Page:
A 'Hot' Idea for Easing Traffic
November 20, 2003
As policy makers continue to search for ways to decrease air pollution and congestion on highways, they may increasingly come to rely on a new concept called the high occupancy toll ("HOT") lane.
HOT lanes operate as a modified version of the high occupancy vehicle ("HOV") lanes that allow access to solo commuters for a toll. HOT lanes in Houston and Southern California have had overwhelming success.
Converting HOV lanes into HOT lanes offers a number of important benefits, says Matthew Marchant, a city council member for the Dallas suburb of Carrollton:
- HOT lanes give individual motorists a faster and more predictable travel option; they are managed by a variable toll, depending on the level of congestion so as more drivers enter a HOT lane, the fee increases, ensuring that these lanes will never become congested.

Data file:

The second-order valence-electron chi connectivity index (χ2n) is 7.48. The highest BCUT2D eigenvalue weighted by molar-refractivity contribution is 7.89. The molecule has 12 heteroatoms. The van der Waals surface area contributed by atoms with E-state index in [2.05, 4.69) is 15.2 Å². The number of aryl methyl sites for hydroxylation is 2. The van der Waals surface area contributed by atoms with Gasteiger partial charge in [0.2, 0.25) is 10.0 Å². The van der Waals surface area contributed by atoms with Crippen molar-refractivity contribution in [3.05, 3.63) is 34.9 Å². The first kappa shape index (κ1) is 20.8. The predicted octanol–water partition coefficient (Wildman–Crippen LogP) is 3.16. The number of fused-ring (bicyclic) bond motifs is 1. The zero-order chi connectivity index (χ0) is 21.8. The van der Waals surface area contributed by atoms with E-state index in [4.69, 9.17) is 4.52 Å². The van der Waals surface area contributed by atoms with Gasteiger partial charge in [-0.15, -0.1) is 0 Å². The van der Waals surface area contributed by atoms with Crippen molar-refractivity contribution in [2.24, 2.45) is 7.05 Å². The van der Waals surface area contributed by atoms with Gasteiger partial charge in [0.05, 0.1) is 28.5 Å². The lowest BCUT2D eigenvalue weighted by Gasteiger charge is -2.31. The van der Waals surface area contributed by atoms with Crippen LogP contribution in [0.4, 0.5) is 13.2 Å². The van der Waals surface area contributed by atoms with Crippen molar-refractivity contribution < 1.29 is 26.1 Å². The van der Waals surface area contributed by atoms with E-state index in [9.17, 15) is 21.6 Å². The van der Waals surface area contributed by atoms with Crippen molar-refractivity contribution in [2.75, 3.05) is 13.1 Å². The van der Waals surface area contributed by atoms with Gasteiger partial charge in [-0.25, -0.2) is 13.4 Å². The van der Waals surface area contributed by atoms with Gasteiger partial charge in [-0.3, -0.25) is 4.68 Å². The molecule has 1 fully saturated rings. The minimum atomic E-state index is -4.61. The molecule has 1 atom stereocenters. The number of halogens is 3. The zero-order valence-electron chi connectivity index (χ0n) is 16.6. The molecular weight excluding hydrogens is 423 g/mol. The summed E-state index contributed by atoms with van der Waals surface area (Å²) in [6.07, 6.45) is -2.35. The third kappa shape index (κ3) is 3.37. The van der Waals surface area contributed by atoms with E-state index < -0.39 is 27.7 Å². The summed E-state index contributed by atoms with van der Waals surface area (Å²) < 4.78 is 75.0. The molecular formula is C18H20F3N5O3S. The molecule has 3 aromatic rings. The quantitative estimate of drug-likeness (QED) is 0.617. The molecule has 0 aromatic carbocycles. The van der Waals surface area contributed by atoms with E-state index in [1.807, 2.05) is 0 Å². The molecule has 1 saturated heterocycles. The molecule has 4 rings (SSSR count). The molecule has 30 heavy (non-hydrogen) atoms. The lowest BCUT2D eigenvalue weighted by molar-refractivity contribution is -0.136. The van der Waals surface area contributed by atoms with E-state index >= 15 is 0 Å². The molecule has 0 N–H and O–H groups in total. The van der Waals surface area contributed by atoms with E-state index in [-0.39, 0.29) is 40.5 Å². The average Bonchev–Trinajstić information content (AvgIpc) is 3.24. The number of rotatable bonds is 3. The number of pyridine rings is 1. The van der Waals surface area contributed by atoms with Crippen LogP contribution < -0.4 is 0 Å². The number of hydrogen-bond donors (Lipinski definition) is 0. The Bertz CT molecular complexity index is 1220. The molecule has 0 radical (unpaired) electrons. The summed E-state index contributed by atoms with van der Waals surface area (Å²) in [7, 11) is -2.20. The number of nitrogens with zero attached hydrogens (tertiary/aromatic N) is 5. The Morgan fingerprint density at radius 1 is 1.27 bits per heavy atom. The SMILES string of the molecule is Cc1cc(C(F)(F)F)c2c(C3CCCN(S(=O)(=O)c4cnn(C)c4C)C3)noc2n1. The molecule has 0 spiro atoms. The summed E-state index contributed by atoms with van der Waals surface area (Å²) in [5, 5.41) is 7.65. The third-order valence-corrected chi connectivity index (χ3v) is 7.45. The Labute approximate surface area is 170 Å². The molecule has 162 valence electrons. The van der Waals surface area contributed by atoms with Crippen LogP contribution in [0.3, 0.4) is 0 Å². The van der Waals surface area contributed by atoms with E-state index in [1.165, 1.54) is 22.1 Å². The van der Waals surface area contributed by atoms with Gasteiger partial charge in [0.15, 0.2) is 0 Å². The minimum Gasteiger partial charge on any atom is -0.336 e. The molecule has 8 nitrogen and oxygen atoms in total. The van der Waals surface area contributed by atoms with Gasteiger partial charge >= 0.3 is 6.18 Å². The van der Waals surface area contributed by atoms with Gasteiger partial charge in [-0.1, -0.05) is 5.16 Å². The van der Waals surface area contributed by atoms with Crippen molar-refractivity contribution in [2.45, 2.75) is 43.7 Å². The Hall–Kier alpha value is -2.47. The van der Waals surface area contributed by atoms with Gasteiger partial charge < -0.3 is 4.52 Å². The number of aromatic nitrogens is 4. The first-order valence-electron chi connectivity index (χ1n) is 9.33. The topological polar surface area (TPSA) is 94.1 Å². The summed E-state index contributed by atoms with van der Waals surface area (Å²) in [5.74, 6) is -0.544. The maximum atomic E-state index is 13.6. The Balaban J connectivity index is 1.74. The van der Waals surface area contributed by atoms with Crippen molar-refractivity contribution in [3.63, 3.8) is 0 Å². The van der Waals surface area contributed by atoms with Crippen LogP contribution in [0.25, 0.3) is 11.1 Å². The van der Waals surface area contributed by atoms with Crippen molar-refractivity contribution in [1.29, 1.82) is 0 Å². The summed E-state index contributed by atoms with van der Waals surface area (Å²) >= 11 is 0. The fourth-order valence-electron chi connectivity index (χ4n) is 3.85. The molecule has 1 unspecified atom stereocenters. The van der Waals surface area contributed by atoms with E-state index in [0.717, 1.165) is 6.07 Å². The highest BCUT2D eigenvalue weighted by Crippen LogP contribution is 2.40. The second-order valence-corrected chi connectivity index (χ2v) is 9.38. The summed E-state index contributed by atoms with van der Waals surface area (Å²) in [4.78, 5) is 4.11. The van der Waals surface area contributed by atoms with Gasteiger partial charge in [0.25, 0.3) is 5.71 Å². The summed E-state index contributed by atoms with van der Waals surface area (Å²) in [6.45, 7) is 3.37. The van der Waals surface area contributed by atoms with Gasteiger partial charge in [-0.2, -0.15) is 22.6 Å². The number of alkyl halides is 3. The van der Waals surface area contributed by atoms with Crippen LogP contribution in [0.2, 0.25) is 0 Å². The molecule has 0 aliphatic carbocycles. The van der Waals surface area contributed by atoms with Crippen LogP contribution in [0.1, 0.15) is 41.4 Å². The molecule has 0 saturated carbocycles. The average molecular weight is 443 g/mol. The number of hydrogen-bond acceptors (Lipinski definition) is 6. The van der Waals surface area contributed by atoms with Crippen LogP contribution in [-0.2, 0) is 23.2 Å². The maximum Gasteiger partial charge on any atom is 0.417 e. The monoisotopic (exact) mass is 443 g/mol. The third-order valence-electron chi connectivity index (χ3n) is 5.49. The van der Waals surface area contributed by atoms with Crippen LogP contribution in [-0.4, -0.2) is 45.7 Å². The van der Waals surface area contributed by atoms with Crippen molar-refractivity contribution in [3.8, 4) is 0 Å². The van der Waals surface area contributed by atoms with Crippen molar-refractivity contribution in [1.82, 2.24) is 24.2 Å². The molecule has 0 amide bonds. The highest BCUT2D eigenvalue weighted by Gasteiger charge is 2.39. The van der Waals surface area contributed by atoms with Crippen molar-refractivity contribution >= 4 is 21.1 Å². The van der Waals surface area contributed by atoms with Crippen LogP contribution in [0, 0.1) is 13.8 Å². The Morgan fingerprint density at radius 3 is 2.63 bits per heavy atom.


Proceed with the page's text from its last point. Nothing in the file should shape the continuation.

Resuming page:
- HOT lanes have been shown to produce significant revenue; a recently published study estimates that the Dallas-Fort Worth area would collect $37 million a year by converting existing HOV lanes and as much as $228 million a year from a fully developed HOT network.
- Underlying those benefits is a reduction in overall congestion and in auto emissions.
But, there is opposition to the use of HOT lanes; some have indicated that these lanes will increase congestion in the previously free-flowing HOV lanes. However, in areas where the variable toll rates were used, traffic flow continued to be free-flowing.
Another argument against HOT lanes is that they reduce the incentive for commuters to ride-share. But studies of the current system in California illustrate that ride-sharing has increased since the implementation of the HOT lanes, because multiple-passenger vehicles are given a "free pass".
Source: Matthew Marchant, "Here's a 'hot' idea for easing traffic," Dallas Morning News, November 17, 2003.
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